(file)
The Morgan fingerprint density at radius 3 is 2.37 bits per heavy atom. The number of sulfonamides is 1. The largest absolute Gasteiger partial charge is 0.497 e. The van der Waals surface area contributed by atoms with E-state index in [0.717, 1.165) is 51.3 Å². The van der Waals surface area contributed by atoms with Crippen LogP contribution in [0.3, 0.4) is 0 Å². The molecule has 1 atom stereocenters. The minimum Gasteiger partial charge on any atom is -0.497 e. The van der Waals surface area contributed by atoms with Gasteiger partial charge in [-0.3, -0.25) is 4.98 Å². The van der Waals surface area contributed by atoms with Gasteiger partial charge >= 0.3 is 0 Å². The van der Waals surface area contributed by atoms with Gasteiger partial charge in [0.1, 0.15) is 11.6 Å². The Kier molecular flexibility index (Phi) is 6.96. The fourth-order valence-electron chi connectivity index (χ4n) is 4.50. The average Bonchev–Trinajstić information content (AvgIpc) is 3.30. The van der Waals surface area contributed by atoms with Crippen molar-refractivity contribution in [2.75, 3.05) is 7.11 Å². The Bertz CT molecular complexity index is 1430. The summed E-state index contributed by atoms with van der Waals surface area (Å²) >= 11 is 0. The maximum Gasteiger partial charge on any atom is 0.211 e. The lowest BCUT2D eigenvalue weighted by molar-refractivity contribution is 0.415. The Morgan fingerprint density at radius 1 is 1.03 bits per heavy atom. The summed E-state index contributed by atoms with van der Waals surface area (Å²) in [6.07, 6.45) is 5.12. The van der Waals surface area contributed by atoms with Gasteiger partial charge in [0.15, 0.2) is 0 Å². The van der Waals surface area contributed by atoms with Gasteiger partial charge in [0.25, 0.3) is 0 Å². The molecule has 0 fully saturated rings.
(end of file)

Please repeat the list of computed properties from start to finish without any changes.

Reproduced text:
The Morgan fingerprint density at radius 3 is 2.37 bits per heavy atom. The number of sulfonamides is 1. The largest absolute Gasteiger partial charge is 0.497 e. The van der Waals surface area contributed by atoms with E-state index in [0.717, 1.165) is 51.3 Å². The van der Waals surface area contributed by atoms with Crippen LogP contribution in [0.3, 0.4) is 0 Å². The molecule has 1 atom stereocenters. The minimum Gasteiger partial charge on any atom is -0.497 e. The van der Waals surface area contributed by atoms with Gasteiger partial charge in [-0.3, -0.25) is 4.98 Å². The van der Waals surface area contributed by atoms with Gasteiger partial charge >= 0.3 is 0 Å². The van der Waals surface area contributed by atoms with Gasteiger partial charge in [0.1, 0.15) is 11.6 Å². The Kier molecular flexibility index (Phi) is 6.96. The fourth-order valence-electron chi connectivity index (χ4n) is 4.50. The average Bonchev–Trinajstić information content (AvgIpc) is 3.30. The van der Waals surface area contributed by atoms with Crippen molar-refractivity contribution in [2.75, 3.05) is 7.11 Å². The Bertz CT molecular complexity index is 1430. The summed E-state index contributed by atoms with van der Waals surface area (Å²) >= 11 is 0. The maximum Gasteiger partial charge on any atom is 0.211 e. The lowest BCUT2D eigenvalue weighted by molar-refractivity contribution is 0.415. The Morgan fingerprint density at radius 1 is 1.03 bits per heavy atom. The summed E-state index contributed by atoms with van der Waals surface area (Å²) in [6.07, 6.45) is 5.12. The van der Waals surface area contributed by atoms with Gasteiger partial charge in [0.15, 0.2) is 0 Å². The van der Waals surface area contributed by atoms with Gasteiger partial charge in [0.25, 0.3) is 0 Å². The molecule has 0 fully saturated rings.